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You can just write isinstance(e, FileNotFoundError), which is more natural than testing an obscure errno value. Symbolic names of errno values are so cryptic that few people remember them without having to look up the docs. It probably took me years to reliably remember “ENOENT”, which was probably the most frequently tested of all errno values.

I admit that’s a more reasonable use for errno checks.

Hmm, either you use pickle, or if you can’t for security reasons, you can just send the exception class name to recreate it on the client.

You could still replace that with isinstance(e, IGNORED_OSERROR_TYPES)

Is it guarrenteed that there’s a type for every errno.THING name? I
did a quick grep over my person code, which has plenty of e.errno == errno.ENOENT
style tests (yes, a lot well predate 3.3), and 2 examples particularly
catch my eye:

 if e.errno == errno.ENAMETOOLONG and crop_ok:
 if e.errno not in (errno.ENOTSUP, errno.ENOENT, errno.ENODATA):

Do we have classes for all of these? I could look, but I tend to think
of these names as a bit open ended - do we ensure class coverage for all
the names errno.THING names when there’s a release for a platform?

And what happens on some oddball POSIXy system with an errno value not
covered by the stdlib for some esoteric system call? I’d still need to
do a numeric check against e.errno in that situation.

Cameron Simpson

Not all errno values have a specific OSError subclass, and many highly related errno values share the same subclass.

This was decided way back in the PEP 3151 – Reworking the OS and IO exception hierarchy | implementation days. The most commonly referenced ones were categorized and used to come up with the list of names. PEP 3151 – Reworking the OS and IO exception hierarchy |

If you find an errno value lacking a named OSError subclass that you have need for, feel free to file a feature request. They can be added in the future.

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Overall I’m in favor of this, we left ourselves with a design issue when creating the subclasses. It shouldn’t have been possible to create them without the proper errno matching what the class is for, set, at a minimum.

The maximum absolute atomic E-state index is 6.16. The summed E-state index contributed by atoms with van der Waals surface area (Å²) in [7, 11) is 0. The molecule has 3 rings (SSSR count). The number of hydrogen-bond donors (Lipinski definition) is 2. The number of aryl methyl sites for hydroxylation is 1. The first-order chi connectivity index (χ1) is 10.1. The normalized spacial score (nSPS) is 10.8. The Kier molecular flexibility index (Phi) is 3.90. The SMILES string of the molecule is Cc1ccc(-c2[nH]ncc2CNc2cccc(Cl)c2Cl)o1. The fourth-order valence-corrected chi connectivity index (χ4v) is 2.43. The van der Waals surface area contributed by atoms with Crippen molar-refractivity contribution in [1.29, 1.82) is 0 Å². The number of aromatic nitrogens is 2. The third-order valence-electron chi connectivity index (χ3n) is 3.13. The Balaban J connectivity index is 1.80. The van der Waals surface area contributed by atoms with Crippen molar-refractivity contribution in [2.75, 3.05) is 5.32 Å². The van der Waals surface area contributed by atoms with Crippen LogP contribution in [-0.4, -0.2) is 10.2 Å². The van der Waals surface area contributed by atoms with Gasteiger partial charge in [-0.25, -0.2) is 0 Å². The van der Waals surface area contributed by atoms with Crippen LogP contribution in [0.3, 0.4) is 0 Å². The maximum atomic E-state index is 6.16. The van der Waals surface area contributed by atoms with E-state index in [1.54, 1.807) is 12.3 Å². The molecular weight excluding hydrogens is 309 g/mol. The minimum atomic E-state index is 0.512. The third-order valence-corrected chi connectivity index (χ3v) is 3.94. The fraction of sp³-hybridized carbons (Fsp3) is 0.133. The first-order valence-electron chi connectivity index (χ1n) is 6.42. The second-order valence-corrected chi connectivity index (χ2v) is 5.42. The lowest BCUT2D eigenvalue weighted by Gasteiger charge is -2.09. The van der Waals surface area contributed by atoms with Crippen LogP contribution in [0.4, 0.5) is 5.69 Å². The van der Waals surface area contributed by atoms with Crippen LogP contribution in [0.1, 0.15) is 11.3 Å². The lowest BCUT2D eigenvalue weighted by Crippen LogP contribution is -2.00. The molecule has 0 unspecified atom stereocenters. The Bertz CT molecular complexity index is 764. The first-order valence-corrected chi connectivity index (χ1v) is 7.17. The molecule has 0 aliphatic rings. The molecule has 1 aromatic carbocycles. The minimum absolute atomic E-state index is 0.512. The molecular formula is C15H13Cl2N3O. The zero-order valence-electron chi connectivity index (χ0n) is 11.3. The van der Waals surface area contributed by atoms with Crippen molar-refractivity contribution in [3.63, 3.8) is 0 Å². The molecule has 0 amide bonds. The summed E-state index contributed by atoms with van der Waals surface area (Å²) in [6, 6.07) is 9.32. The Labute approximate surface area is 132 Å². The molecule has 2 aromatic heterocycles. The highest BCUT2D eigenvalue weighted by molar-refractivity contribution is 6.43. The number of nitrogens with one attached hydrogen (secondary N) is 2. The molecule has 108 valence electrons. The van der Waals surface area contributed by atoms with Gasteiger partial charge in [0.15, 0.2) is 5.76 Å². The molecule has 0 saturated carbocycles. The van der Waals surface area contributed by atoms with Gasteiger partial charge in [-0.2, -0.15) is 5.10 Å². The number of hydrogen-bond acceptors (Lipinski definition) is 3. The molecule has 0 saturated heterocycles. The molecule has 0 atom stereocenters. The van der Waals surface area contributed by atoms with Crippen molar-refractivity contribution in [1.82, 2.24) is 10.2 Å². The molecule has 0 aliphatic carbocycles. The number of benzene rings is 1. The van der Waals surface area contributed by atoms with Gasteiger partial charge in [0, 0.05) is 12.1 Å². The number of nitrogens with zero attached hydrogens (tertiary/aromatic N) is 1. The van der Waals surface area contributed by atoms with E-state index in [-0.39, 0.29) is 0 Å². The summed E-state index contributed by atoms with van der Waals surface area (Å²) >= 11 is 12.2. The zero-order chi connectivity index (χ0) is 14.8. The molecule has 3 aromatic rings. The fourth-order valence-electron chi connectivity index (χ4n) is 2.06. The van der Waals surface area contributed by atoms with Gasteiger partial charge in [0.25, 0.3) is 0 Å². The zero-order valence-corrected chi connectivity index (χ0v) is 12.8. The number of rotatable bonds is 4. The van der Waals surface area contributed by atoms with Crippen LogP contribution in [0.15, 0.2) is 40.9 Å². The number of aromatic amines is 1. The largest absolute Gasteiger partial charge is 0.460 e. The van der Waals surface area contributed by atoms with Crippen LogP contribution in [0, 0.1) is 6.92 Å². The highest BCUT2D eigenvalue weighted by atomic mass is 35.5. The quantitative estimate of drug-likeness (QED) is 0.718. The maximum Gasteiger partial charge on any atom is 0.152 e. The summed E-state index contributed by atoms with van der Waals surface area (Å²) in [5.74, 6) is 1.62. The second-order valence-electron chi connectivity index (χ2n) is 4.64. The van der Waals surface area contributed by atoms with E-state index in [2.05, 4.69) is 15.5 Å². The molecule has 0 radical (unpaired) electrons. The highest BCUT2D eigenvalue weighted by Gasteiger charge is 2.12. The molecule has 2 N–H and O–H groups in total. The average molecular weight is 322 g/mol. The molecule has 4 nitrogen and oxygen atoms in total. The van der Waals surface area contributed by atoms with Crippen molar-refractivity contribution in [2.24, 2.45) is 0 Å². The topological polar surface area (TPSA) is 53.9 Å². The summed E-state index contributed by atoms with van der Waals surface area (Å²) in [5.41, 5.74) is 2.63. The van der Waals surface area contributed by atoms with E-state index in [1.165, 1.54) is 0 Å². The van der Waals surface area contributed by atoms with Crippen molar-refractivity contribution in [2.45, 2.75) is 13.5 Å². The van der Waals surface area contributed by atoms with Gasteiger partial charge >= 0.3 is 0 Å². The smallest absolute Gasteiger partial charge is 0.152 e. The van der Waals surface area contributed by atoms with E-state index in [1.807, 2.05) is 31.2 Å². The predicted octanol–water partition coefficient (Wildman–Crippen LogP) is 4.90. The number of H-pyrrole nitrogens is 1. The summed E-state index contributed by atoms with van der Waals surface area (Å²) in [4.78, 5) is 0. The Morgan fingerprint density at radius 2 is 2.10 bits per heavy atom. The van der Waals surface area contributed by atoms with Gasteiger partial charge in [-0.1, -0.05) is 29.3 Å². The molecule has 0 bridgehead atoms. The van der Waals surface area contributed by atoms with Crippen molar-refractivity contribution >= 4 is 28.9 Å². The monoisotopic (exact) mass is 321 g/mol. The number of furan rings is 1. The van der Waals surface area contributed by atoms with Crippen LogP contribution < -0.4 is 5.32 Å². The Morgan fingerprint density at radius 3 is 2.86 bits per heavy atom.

I believe the WIP PR #109720 is an example of what is required to fix all our existing bugs without having made the OSError & subclass constructor improvements. ie: it is backfilling places where we inadvertently did not pass the right arguments.

Agreed otherwise that it’d be good to see how we document the new signature, but a PR implementing that hasn’t been linked to from here or the issue yet.

New OSError subclasses can be added in future.

You can write it in less formal way as

([[errno,] strerror,] filename=None, winerror=None, filename2=None)

It is not new, the bracket syntax, even with nested brackets is used in other functions documentation. And optional first arguments are not new, see range() and a number of curses functions. But this syntax is less precise, for example it is not clear that first two parameters are positional-only and others are positional-or-keyword. I works on support of multi-signatures (postponed until 3.12 release due to more urgent matters), so I think that multiple signatures will be more familiar in near future.

Yes, of course. But there is less advantage of isinstance(e, FileNotFoundError) over e.errno = errno.ENOENT than of simple except FileNotFoundError. Be that as it may, such code exists.

No, it was not pickle. It was simpler to do with errno than with exception class name. It worked well, because all implicitly raised OSError exceptions (except TimeoutError and UnsupportedOperation, but they did not play role) have errno, and for explicitly raised exceptions I provided it for constructor.